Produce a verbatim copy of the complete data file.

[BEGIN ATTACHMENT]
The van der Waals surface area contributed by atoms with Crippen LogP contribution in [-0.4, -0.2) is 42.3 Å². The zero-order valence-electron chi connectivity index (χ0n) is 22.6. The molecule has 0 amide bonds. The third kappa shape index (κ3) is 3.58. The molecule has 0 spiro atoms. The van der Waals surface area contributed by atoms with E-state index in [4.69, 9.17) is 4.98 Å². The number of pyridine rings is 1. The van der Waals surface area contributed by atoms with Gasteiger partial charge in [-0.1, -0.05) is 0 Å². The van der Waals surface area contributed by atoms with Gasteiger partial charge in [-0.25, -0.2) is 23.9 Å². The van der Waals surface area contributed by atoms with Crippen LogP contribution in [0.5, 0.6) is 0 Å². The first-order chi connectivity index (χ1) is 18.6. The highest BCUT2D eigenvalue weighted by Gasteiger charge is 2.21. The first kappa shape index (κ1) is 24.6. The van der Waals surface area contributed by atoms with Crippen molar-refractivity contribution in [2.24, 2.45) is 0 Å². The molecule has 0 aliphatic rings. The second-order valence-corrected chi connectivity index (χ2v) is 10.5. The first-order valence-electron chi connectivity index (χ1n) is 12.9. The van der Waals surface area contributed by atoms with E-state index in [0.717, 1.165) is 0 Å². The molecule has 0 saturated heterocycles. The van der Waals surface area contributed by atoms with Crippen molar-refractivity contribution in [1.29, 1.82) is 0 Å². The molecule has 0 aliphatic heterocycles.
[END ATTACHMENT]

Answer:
The van der Waals surface area contributed by atoms with Crippen LogP contribution in [-0.4, -0.2) is 42.3 Å². The zero-order valence-electron chi connectivity index (χ0n) is 22.6. The molecule has 0 amide bonds. The third kappa shape index (κ3) is 3.58. The molecule has 0 spiro atoms. The van der Waals surface area contributed by atoms with E-state index in [4.69, 9.17) is 4.98 Å². The number of pyridine rings is 1. The van der Waals surface area contributed by atoms with Gasteiger partial charge in [-0.1, -0.05) is 0 Å². The van der Waals surface area contributed by atoms with Gasteiger partial charge in [-0.25, -0.2) is 23.9 Å². The van der Waals surface area contributed by atoms with Crippen LogP contribution in [0.5, 0.6) is 0 Å². The first-order chi connectivity index (χ1) is 18.6. The highest BCUT2D eigenvalue weighted by Gasteiger charge is 2.21. The first kappa shape index (κ1) is 24.6. The van der Waals surface area contributed by atoms with Crippen molar-refractivity contribution in [2.24, 2.45) is 0 Å². The molecule has 0 aliphatic rings. The second-order valence-corrected chi connectivity index (χ2v) is 10.5. The first-order valence-electron chi connectivity index (χ1n) is 12.9. The van der Waals surface area contributed by atoms with E-state index in [0.717, 1.165) is 0 Å². The molecule has 0 saturated heterocycles. The van der Waals surface area contributed by atoms with Crippen molar-refractivity contribution in [1.29, 1.82) is 0 Å². The molecule has 0 aliphatic heterocycles.